Who:Tyne Daly and John McDaniel
Where: Cabaret St. Louis at The Kranzberg Center, St. Louis
When: February 10 through 13, 2010
behind the deceptively simple one-word title of Tyne Daly’s show is a canny
assemblage of music both familiar and obscure from 1904 (George M. Cohan’s
“Life’s a Funny Proposition After All”) to 2006 (Kristen Adreassen and Megan
Downes’s infectious “Crayola”, winner of the John Lennon award that year), all
delivered with the skill you would expect from a veteran actress backed by an
award-winning music director. The act, which concluded its national tour this
week in Mr. McDaniel’s home town, got a warm reception from the local audience,
even if it was nothing like the unabashed love fest Sutton Foster got the week
wearing my Critic Hat (as opposed to my Performer’s Hat, which has the flashing
lights), I always try to notice whether or not my reactions are in synch with
those of the rest of the house. This time we all seemed to be in agreement:
Ms. Daly, Mr. McDaniel and director Dave Galligan gave us a solid, entertaining
show – a good evening of cabaret that deserved and got appreciative
applause. When we stood, however, it was to put on our coats and leave, not to
continue the adulation.
not a criticism so much as a reflection of great expectations. Ms. Daly is an
actor with a long and distinguished career on stage as well as film and
television. When you attend a cabaret show starring the woman who not only
copped a Tony for her Mama Rose but also boats a string of impressive screen
appearances, you expect to be not just entertained (which I certainly was) but
blown away (which I wasn’t). Given the amount of talent on stage that seems
the problem, I think, was that Ms. Daly appeared not yet completely comfortable
with the cabaret form - her patter is occasionally a bit too discursive, for
example - and she may still be relying too much on her substantial acting
chops. There were times when she seemed to be playing Tyne Daly doing cabaret
rather than being Tyne Daly doing cabaret. It’s a fine line that even the best
of us can cross without realizing that we’ve done so. Ms. Daly also seemed
somewhat physically uncomfortable, but I attribute much of that to the sky-high heels she was wearing. Yes, they looked very cool, but I defy anyone
to be at ease in those puppies.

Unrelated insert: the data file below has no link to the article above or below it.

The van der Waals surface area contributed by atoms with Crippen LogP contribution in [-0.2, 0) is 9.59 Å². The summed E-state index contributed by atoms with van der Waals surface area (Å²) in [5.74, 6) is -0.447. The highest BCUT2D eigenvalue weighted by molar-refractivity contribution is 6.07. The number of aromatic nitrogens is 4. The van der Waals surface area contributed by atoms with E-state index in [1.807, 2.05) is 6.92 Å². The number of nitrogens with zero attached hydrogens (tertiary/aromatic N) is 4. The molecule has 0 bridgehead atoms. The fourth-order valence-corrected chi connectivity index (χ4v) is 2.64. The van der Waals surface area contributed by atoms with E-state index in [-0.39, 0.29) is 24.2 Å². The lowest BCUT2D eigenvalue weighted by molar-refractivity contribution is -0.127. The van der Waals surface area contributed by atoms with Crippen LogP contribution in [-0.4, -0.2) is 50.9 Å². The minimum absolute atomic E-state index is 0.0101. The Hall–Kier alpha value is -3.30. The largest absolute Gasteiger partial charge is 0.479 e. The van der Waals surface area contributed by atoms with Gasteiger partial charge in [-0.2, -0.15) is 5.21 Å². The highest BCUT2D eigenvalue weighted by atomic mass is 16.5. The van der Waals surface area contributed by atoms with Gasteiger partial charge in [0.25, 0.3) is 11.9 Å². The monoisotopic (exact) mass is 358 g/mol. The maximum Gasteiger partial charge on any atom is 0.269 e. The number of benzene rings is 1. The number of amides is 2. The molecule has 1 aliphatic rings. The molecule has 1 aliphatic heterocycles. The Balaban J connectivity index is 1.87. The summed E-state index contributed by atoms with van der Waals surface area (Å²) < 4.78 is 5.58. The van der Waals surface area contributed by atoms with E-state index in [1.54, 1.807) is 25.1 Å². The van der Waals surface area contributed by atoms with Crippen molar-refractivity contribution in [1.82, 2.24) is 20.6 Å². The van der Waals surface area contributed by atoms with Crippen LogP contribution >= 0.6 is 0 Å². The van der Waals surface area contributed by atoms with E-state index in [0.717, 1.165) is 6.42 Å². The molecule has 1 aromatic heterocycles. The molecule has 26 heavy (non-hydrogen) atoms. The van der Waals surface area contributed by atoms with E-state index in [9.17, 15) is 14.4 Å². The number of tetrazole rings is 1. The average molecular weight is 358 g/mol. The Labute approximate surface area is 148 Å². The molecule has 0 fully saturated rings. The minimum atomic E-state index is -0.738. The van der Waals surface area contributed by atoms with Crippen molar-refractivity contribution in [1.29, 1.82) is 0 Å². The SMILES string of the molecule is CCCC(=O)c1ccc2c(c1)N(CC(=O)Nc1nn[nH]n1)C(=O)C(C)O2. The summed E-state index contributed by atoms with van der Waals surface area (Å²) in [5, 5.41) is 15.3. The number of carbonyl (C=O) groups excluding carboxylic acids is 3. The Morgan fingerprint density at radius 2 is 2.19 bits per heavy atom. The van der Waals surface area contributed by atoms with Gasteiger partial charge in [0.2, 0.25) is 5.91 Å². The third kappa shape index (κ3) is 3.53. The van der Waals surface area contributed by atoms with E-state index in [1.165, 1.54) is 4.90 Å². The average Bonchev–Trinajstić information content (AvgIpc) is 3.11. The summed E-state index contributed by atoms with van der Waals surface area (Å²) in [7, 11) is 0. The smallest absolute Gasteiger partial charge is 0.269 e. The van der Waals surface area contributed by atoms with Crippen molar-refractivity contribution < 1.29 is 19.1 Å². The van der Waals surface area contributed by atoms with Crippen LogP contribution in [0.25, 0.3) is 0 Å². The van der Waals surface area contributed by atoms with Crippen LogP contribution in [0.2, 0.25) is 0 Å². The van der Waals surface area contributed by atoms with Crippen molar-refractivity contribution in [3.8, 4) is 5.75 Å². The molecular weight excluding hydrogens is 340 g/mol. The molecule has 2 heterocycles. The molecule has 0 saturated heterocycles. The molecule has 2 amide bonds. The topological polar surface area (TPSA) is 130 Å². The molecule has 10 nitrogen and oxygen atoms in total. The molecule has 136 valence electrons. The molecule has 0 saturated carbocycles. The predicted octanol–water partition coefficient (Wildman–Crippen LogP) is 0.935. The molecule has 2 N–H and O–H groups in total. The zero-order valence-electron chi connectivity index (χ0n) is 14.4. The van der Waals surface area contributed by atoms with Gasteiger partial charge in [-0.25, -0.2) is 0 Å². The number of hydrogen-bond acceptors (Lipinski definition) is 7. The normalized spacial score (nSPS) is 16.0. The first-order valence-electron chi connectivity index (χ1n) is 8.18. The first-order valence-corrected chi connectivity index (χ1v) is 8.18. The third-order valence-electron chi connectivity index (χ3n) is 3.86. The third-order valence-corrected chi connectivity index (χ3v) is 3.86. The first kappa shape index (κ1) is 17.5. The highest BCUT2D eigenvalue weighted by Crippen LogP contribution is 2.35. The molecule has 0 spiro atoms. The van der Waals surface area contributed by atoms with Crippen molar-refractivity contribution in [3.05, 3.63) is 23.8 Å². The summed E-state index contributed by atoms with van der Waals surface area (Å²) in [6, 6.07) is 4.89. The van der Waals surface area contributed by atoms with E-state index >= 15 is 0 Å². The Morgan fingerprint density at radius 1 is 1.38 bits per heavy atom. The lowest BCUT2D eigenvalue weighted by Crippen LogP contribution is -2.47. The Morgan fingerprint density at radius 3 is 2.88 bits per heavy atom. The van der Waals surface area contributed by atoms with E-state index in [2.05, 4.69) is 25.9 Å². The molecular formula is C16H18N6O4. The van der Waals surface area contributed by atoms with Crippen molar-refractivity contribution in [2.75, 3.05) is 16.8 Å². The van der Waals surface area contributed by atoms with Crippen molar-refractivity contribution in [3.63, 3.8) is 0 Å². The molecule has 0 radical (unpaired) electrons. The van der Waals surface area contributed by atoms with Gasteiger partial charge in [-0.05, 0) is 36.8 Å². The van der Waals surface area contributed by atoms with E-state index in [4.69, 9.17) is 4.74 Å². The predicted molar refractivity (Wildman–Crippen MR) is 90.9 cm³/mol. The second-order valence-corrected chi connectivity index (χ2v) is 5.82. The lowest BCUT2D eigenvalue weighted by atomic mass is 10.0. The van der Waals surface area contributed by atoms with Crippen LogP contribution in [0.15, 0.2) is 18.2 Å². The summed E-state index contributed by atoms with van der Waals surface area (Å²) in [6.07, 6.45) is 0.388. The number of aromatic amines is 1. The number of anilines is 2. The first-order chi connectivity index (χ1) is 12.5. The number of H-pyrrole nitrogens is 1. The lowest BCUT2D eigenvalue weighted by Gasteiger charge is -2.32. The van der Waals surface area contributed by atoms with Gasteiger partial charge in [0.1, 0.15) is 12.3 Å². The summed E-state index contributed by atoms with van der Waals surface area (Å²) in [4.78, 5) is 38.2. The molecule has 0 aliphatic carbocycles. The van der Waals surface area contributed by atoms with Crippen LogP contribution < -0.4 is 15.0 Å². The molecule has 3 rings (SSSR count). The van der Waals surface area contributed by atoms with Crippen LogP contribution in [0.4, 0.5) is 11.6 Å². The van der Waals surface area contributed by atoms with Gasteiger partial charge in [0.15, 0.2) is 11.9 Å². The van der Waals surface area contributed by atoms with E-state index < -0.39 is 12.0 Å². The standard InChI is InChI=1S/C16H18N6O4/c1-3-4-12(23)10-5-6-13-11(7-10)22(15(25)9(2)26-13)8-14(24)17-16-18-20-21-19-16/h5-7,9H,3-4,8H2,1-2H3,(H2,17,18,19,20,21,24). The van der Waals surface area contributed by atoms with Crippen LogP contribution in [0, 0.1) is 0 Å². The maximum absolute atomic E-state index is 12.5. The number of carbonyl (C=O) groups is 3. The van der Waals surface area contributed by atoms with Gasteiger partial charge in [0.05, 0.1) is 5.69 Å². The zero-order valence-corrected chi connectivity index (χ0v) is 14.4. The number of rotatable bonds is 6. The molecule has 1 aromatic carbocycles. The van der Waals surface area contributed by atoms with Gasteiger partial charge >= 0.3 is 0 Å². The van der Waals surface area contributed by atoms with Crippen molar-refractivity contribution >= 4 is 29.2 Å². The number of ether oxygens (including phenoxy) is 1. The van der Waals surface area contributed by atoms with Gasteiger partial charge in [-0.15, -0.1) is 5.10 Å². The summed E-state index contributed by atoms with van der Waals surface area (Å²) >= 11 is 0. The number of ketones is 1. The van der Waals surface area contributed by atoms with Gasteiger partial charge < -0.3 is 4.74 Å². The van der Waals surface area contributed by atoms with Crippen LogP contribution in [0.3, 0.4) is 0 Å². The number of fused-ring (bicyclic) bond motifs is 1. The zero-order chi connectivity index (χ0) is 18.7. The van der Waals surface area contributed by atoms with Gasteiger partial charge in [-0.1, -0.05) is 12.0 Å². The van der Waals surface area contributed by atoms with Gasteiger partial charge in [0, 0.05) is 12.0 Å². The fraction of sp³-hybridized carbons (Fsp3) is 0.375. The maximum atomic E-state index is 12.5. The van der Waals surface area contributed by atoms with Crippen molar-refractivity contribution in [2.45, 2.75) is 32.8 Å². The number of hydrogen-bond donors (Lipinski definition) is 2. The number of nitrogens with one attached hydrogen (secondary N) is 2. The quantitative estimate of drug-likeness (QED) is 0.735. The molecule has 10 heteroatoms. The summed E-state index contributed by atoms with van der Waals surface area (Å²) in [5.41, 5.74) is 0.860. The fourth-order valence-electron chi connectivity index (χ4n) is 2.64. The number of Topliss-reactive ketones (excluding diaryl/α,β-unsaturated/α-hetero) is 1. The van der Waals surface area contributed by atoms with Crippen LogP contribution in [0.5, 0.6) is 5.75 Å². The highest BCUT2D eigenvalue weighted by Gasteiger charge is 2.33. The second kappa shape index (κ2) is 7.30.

said, the fact is that Songs was really quite an impressive show. Ms. Daly was always
in the moment. She knew what every song meant and made sure that we knew as
well. Big show stoppers like “Fifty Percent” (from the 1978 musical Ballroom) were appropriately impressive,
ballads like the Jule Styne/Carolyn Leigh collaboration “Killing Time” (a kind
of haiku version of “Losing My Mind”) were compelling, and novelty songs like
“Row Row Row” (Ziegfeld Follies of 1912) were great fun.
McDaniel’s great arrangements and accompanying vocals deserve considerable
praise as well. Turning the Buddy Holly hit “Oh Boy” into a ballad, for
example, was a nice touch, as was the extended piano solo that concluded Randy
Newman’s “Real Emotional Girl”. As those of you who saw him at Savor back in
2007 can attest, Mr. McDaniel is a compelling performer in his own right; Ms.
Daly couldn’t have asked for a better collaborator.
from the fact that she premiered a brand-new act at Feinstein’s in New York
last month, it looks like Ms. Daly is in cabaret to stay – as well she
should. She’s got the smarts, the talent and the ability to work with some of
the best people in the business. I don’t see any reason why she can’t make her
mark here as well as she has in other areas.
as anyone who was fortunate enough to see Kitty Carlisle Hart at the Savoy Ballroom
back in 2006 can attest, the cabaret tent is big enough to hold you right to
the end of your creative life. It’s one of the reasons those of us in our
“September Song” years (full disclosure: Ms. Daly is only two years older than
yours truly) are not hesitant to enter.
doesn’t have a web site, so I can’t tell you what she’s up to next, but next on
the Cabaret St. Louis calendar is St. Louis’s own Lennie Watts with a Barry
Manilow tribute March 3 through 6; you can find out more at cabaretstl.org.
Between now and then, the Kranzberg will host Robert Breig (February 17 and
18), Jeff Wright (February 19 and 20 with an encore on April 16), Alice
Kinsella (February 26), Christina Rios (February 27) and Monya (February 28) as
part of the Presenters Dolan’s array of local cabaret talent; see
licketytix.com for more information.
Friday, February 05, 2010